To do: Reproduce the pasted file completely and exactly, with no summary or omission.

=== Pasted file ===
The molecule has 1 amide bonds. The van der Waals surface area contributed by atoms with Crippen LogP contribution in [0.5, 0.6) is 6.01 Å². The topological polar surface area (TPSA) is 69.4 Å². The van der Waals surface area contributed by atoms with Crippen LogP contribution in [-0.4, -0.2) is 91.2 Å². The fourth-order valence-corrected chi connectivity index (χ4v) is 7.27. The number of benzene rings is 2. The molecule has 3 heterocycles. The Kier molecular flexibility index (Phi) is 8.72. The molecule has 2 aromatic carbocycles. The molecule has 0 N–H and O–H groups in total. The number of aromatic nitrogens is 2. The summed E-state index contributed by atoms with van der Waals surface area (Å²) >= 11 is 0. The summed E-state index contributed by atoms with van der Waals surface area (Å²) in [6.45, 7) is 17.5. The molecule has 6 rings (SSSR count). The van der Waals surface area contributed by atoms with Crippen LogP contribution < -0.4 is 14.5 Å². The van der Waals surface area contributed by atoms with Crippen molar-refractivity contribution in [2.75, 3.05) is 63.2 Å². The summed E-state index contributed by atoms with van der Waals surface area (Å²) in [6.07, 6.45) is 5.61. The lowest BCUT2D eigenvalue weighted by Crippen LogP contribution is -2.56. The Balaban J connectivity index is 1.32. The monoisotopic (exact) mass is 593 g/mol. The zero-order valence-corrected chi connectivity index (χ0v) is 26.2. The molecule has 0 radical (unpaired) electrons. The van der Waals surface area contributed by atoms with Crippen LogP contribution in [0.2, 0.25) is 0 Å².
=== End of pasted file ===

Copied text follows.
The molecule has 1 amide bonds. The van der Waals surface area contributed by atoms with Crippen LogP contribution in [0.5, 0.6) is 6.01 Å². The topological polar surface area (TPSA) is 69.4 Å². The van der Waals surface area contributed by atoms with Crippen LogP contribution in [-0.4, -0.2) is 91.2 Å². The fourth-order valence-corrected chi connectivity index (χ4v) is 7.27. The number of benzene rings is 2. The molecule has 3 heterocycles. The Kier molecular flexibility index (Phi) is 8.72. The molecule has 2 aromatic carbocycles. The molecule has 0 N–H and O–H groups in total. The number of aromatic nitrogens is 2. The summed E-state index contributed by atoms with van der Waals surface area (Å²) >= 11 is 0. The summed E-state index contributed by atoms with van der Waals surface area (Å²) in [6.45, 7) is 17.5. The molecule has 6 rings (SSSR count). The van der Waals surface area contributed by atoms with Crippen LogP contribution < -0.4 is 14.5 Å². The van der Waals surface area contributed by atoms with Crippen molar-refractivity contribution in [2.75, 3.05) is 63.2 Å². The summed E-state index contributed by atoms with van der Waals surface area (Å²) in [6.07, 6.45) is 5.61. The lowest BCUT2D eigenvalue weighted by Crippen LogP contribution is -2.56. The Balaban J connectivity index is 1.32. The monoisotopic (exact) mass is 593 g/mol. The zero-order valence-corrected chi connectivity index (χ0v) is 26.2. The molecule has 0 radical (unpaired) electrons. The van der Waals surface area contributed by atoms with Crippen LogP contribution in [0.2, 0.25) is 0 Å².